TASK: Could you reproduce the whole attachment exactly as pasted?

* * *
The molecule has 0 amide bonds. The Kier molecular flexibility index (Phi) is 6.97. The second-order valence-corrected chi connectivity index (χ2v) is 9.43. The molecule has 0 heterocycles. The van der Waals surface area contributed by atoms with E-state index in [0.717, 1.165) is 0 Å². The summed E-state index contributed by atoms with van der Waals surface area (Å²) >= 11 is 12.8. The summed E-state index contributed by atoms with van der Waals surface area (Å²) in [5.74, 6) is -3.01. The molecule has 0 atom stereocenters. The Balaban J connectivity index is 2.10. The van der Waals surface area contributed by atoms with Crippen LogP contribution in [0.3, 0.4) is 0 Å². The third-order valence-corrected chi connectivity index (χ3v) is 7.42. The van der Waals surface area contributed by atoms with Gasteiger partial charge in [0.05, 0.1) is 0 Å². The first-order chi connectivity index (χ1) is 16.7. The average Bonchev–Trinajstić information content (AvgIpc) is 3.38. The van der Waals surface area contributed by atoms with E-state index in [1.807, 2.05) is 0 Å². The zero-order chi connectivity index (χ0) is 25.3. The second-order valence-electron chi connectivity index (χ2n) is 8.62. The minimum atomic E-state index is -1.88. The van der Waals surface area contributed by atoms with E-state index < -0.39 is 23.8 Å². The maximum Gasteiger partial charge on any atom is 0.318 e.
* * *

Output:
The molecule has 0 amide bonds. The Kier molecular flexibility index (Phi) is 6.97. The second-order valence-corrected chi connectivity index (χ2v) is 9.43. The molecule has 0 heterocycles. The van der Waals surface area contributed by atoms with E-state index in [0.717, 1.165) is 0 Å². The summed E-state index contributed by atoms with van der Waals surface area (Å²) >= 11 is 12.8. The summed E-state index contributed by atoms with van der Waals surface area (Å²) in [5.74, 6) is -3.01. The molecule has 0 atom stereocenters. The Balaban J connectivity index is 2.10. The van der Waals surface area contributed by atoms with Crippen LogP contribution in [0.3, 0.4) is 0 Å². The third-order valence-corrected chi connectivity index (χ3v) is 7.42. The van der Waals surface area contributed by atoms with Gasteiger partial charge in [0.05, 0.1) is 0 Å². The first-order chi connectivity index (χ1) is 16.7. The average Bonchev–Trinajstić information content (AvgIpc) is 3.38. The van der Waals surface area contributed by atoms with E-state index in [1.807, 2.05) is 0 Å². The zero-order chi connectivity index (χ0) is 25.3. The second-order valence-electron chi connectivity index (χ2n) is 8.62. The minimum atomic E-state index is -1.88. The van der Waals surface area contributed by atoms with E-state index < -0.39 is 23.8 Å². The maximum Gasteiger partial charge on any atom is 0.318 e.